Dale Moser, president of Coach USA/Megabus.com, said ridership has increased right along with rising fuel costs and airline ticket prices. June 2008 ticket sales were up one-third over 2007 for the Minneapolis route, he said.

Just 56,000 people rode the Megabus to and from Minneapolis in 2006 when the service began, Moser said. Last year, 125,000 rode the bus, and 75,000 have ridden so far this year. Since Megabus opened its Minneapolis route, gasoline prices have increased 57 percent, but ticket prices on Megabus.com remained fixed. Moser said the top fares have remained a bargain, and the company still reserves some $1 seats on every bus.

And Megabus has no plans to add fuel surcharges or baggage fees as have the airlines. “We’re growing at such a fast pace that (it) is well outdistancing the additional cost of fuel,” Moser said.

Some tolerance required The Megabus certainly has its ups and downs. The noises and reading lights were easy enough to block out with the aid of headphones, earplugs and a silk eye pillow. But as Jean Paul Sartre said in his play “No Exit,” “Hell is other people.” The bus offers no way to escape from the intrusive smells of other passengers: the floral scented hand cream, a last cigarette, a late-night deep-fried snack and its unfortunate aftereffects. But those irritants faded quickly and the jostle of traveling put me to sleep about half an hour into the trip. I wasn’t so lucky on the trip back. The daylight kept me awake, so there was no escaping the irritation of city gridlock, which stalled the trip by more than an hour. On the up side, I had the companionship of several friends from the journalism convention I had attended. In Madison, Wis., we let off about a third of the passengers, so we all had some room to spread out. But that was little comfort on the long, boring drive through Wisconsin farmland.

The buses I rode were full to capacity when they left their origination points, as they are on about 90 percent of the routes, according to Moser. He said Megabus.com serves three main groups: college students and young professionals, middle-age women and retirees. The Sunday passengers resembled those demographics more than my Tuesday trip, which included more families. here megabus promotion code

Moser acknowledged a shift in clientele, driven by the tighter economy: “It’s not just gas that’s up, everything’s up.” Megabus uses the newest and most fuel-efficient buses on the road. Double-decker buses offer free videos, and Moser said free Wi-Fi will be offered soon. The Blaupunkt video screen was lost on me, though. I associate the brand with ostentatious, high-end car stereos. I had no desire to watch “The Inside Man” into the wee hours. And, despite the available headphone jacks, I couldn’t escape from the soundtrack, which blared through the bus’ main speakers.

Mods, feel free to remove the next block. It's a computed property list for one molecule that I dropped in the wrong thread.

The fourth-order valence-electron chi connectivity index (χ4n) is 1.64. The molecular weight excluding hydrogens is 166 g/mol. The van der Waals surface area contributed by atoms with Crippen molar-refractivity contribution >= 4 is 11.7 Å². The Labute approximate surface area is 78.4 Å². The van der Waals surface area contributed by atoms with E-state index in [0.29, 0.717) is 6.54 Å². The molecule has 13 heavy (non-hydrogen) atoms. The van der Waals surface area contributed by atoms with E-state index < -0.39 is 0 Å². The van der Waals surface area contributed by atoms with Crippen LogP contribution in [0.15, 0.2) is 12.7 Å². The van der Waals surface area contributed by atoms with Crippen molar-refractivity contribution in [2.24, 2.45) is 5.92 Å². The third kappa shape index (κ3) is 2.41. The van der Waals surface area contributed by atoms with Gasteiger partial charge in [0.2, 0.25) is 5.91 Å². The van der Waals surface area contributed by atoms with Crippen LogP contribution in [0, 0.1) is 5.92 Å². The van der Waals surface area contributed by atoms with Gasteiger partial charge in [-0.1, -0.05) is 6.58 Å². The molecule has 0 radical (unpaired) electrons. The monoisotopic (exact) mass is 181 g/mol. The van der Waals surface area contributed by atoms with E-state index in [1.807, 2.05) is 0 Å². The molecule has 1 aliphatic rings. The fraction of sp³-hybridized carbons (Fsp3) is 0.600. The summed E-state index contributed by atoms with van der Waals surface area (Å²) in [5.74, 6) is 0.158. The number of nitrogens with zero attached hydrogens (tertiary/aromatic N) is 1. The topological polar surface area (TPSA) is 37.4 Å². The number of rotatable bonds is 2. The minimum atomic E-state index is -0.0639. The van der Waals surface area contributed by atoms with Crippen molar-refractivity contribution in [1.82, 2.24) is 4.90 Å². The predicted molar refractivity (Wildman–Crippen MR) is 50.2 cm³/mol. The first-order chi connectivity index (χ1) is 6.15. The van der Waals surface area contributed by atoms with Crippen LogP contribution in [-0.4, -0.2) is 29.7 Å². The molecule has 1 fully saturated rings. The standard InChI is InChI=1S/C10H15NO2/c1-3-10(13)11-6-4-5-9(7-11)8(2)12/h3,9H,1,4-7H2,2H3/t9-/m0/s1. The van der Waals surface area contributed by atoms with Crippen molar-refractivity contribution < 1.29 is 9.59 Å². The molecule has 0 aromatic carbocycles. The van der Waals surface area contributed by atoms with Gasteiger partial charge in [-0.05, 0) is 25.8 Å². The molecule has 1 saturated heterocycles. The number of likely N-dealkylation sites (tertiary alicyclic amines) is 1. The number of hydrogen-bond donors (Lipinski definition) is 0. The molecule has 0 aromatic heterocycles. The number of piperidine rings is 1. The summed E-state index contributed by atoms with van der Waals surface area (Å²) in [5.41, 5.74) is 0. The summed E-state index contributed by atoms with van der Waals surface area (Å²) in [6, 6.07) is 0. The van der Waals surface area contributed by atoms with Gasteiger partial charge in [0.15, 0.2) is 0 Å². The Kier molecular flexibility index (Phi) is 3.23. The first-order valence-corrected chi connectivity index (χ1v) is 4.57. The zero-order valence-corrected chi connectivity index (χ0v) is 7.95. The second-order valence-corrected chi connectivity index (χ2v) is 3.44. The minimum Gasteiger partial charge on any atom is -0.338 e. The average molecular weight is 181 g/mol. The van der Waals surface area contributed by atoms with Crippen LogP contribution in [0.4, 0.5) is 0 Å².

Even so, I was fairly impressed by the Megabus. The bus stops were bare but well lit and seemed safe. The seats were tolerable. And, for less than half a tank of gas, I made it to Chicago and back in one piece. Emma L. Carew – 612-673-7405 Carew, Emma L.

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Comments

  1. Happened upon your site and was pleased your mention of Civita
    It is home to numerous cousins of mine .We had a celebration
    in 2007 commemorating the 100 th year anniversary of my grandfather
    Pietro Vincenzi leaving the town of San Lorenzo Belizzi to come to America . My cousin Giuseppe is an official in the town of Civita and numerous other cousins reside there . We will be returning to Civita and San Lorenzo Belizzi to honor the famillia
    Vincenzi . My uncle don the last of his generation passed away at
    age 93 I will be leading a group of cousins and will return to Civita and San Lorenzo to honor
    the generation that never returned to Italy Ciao George Vincent

    [Reply]

  2. My husband and I are beginning our 37 anniversary trip for four weeks either in June, July, or August to be in Southern Italy. Calabria looks so inviting. We are seasoned travelers and love to drive. My husband really beams when we can rent a small house or “gite” for a week in a beach village. We would really like to know more about your region. We are foodies…loving sea food, dense bread, white wine, and cheese. Yes, we eat everything…not fussy.
    I look forward to learning more from you.
    Thank you,
    Laura

    [Reply]

    paulo Reply:

    Hi Laura,if you do decide to go to calabria try the ionion coast. Towns such as siderno marina, marina di caulonia and soverato are beautiful. You can rent appartments on these coastal modern towns then rent a car and drive up to the ancient mountain villages ie gerace,stilo,caulonia superiore and serra san bruno. Hope this helps.

    Regards
    Paulo
    Western Australia

    [Reply]

  3. My husband and I visited Civita 3yeats ago. It is the ancestral home of my maternal grandmother. I was in awe. It is beautiful. The people are hospitable and warm. I will cherish this trip forever.

    [Reply]